This is the sort of thing that makes everybody sort of into a populist. And it is true. Kids are getting kicked out of Head Start, but the airplanes are flying. Now, I understand the airline industry, you know, if that gets delayed, the whole economy is hurt, so I understand that pressure.
But it just looks bad that the people who are bound to have the most lobbying power, which is to say people who fly a lot, get a fix, and the people who go to Head Start don’t get a fix.
And I should say before the whole sequester thing is stupid, because it doesn’t solve the debt. It cuts spending in the places we don’t want it. It doesn’t cut spending in the entitlement programs, speaking of other powerful interest groups. So, it’s sort of stupidity on stilts at this point.
JUDY WOODRUFF: Stupidity on stilts.
MARK SHIELDS: Yes. I mean, I think that — again, I think the administration’s position on the sequester had been, this was a meat axe approach. Any changes would have to be comprehensive and across the board. They would have to involve increases in revenue if it was going to be addressed.
Well, you can honestly say that the administration caved like a lawn chair. I mean, they folded on this. It’s a scalpel. It’s an interest group changing. It’s not AIDS patients. It’s not cancer patients. It’s not NIH research. They don’t have political action committees. And this was a — and the Congress looks bad in the process.
The Congress — this passed the Senate without a single dissenting voice — vote on either side. And it looked — as the Congress is going out on recess, that looks — it looks like a matter of convenience. So I just — I really think the whole thing is just lousy.
JUDY WOODRUFF: Well, does it say, though, anything, David, about the — what’s going to happen to the larger sequester? Does this mean Democrats have any more negotiating power than we thought they did?
DAVID BROOKS: Well, maybe a little less than we thought, because if the president spent all those months warning it will be terrible, it will be terrible, and then when it comes time when something sort of is terrible, they cave in on that, then the sequester probably doesn’t seem that painful to the country.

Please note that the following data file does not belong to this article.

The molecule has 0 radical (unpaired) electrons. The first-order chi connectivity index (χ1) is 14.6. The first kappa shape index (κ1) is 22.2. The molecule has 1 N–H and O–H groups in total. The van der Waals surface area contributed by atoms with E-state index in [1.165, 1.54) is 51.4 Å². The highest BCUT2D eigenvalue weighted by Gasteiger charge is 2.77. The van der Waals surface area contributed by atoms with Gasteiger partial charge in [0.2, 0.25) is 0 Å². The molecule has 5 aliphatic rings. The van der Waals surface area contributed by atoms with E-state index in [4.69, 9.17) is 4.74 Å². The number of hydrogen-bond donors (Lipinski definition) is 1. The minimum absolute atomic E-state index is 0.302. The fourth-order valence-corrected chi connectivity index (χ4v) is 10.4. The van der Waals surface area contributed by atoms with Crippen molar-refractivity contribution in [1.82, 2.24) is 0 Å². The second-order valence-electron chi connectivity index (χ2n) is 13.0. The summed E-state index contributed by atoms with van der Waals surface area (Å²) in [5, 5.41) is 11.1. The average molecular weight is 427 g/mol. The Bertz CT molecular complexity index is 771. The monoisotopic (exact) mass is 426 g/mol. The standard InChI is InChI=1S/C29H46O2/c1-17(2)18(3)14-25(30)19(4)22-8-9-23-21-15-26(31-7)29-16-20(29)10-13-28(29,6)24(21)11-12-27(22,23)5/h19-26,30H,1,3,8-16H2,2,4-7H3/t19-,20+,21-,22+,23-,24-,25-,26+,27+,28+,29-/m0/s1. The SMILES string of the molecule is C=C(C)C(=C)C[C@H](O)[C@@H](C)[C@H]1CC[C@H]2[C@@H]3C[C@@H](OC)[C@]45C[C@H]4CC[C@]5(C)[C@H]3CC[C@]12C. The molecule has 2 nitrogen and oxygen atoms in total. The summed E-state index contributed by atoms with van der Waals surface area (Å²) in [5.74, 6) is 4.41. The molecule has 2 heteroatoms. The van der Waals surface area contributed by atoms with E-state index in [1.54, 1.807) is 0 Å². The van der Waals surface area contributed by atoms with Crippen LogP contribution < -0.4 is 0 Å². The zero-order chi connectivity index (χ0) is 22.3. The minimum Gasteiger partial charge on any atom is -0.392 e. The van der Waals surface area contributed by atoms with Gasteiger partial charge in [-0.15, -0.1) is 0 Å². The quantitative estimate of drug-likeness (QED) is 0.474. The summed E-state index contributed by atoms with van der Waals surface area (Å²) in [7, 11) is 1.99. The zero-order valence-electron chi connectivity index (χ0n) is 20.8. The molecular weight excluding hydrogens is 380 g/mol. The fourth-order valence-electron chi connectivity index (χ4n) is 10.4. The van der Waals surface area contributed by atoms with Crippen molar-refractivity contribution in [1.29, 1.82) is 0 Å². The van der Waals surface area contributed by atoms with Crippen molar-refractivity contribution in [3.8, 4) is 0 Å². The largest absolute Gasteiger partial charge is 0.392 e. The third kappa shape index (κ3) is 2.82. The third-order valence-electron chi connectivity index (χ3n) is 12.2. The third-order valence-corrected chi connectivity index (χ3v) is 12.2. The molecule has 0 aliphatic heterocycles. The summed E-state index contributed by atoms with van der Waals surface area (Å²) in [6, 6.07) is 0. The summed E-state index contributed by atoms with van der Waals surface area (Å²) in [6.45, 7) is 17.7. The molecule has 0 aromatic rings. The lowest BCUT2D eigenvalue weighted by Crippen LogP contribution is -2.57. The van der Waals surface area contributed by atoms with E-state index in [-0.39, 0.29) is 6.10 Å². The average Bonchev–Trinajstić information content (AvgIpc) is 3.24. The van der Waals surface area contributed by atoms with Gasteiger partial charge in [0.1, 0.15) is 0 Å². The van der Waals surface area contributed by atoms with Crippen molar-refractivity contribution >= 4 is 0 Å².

And so I think the sequester is here to stay. There will probably be a series of these pseudo-fixes or patches, but it’s hard to see them getting on any sort of serious budget agreement.
MARK SHIELDS: Well, you know how they can change it. And that’s to bring enough political pressure.
The meat safety inspectors, that was an exception. Understandably, people didn’t want to eat tainted, sullied, stained meat. So, that was an exception. Now there’s an exception for airline travel. You threaten the safety and security of another enough people or just make it uncomfortable enough for them, there will be patches made.
JUDY WOODRUFF: Second week after the Boston Marathon bombings, we watched a lot of back-and-forth this week.
But, David, we’re starting to hearing noises that maybe the administration should be held responsible for the fact that these — the Tsarnaev brothers weren’t on a watch list, weren’t prevented somehow from doing what they did.
DAVID BROOKS: Right.
JUDY WOODRUFF: Is the administration responsible?
DAVID BROOKS: I don’t think so in this case.
They were on one of these gigantic sort of catchall watch lists of I think half-a-million people or something — or the older brother was. And so there was — he showed up somewhere. But to filter that down to predict that he’s actually going to do something, to filter it down to actually take him off, deny him certain rights, I think a reasonable person would have to conclude they had no real evidence to put him on that kind of hyper-look.
So, I think, you know, you have 300 million people in this country. It’s just hard, even with the gigantic apparatus we have, to track every random disgruntled 24-year-old or whatever he is young man.
MARK SHIELDS: I couldn’t agree more.
I think that, first of all, the younger brother was an American citizen. The older one was here with legal status. And he was — they came as refugees. And so we get a warning from the Soviets that somebody from Chechnya bears watching — from the Russian authorities, I should say, and not a disinterested party, and certainly not indifferent or neutral when it comes to Chechnya.
The FBI did follow up. They did the right thing. You can only keep somebody in that file for 90 days. That’s the rules. Those are the regulations. There was no fault. I think they did the right thing. I think they worked well together. The president said a week ago Thursday, we will bring these people to justice on Thursday, and on Friday night they were brought to justice.